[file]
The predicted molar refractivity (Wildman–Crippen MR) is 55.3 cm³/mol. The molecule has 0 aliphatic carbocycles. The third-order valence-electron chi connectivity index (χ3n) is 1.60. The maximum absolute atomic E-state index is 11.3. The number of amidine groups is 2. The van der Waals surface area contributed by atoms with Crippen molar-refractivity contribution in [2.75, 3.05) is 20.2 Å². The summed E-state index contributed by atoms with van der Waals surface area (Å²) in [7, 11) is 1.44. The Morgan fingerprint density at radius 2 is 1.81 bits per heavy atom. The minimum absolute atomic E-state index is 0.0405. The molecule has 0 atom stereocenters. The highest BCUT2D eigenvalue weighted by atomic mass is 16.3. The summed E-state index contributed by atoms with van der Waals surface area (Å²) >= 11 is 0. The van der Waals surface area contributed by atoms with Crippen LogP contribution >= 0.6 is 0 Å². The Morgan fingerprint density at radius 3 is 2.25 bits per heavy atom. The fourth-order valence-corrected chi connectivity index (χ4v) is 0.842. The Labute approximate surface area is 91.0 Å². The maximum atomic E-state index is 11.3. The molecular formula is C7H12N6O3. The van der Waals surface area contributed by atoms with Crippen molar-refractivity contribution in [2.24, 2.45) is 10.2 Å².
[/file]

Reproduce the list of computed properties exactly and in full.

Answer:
The predicted molar refractivity (Wildman–Crippen MR) is 55.3 cm³/mol. The molecule has 0 aliphatic carbocycles. The third-order valence-electron chi connectivity index (χ3n) is 1.60. The maximum absolute atomic E-state index is 11.3. The number of amidine groups is 2. The van der Waals surface area contributed by atoms with Crippen molar-refractivity contribution in [2.75, 3.05) is 20.2 Å². The summed E-state index contributed by atoms with van der Waals surface area (Å²) in [7, 11) is 1.44. The Morgan fingerprint density at radius 2 is 1.81 bits per heavy atom. The minimum absolute atomic E-state index is 0.0405. The molecule has 0 atom stereocenters. The highest BCUT2D eigenvalue weighted by atomic mass is 16.3. The summed E-state index contributed by atoms with van der Waals surface area (Å²) >= 11 is 0. The van der Waals surface area contributed by atoms with Crippen LogP contribution >= 0.6 is 0 Å². The Morgan fingerprint density at radius 3 is 2.25 bits per heavy atom. The fourth-order valence-corrected chi connectivity index (χ4v) is 0.842. The Labute approximate surface area is 91.0 Å². The maximum atomic E-state index is 11.3. The molecular formula is C7H12N6O3. The van der Waals surface area contributed by atoms with Crippen molar-refractivity contribution in [2.24, 2.45) is 10.2 Å².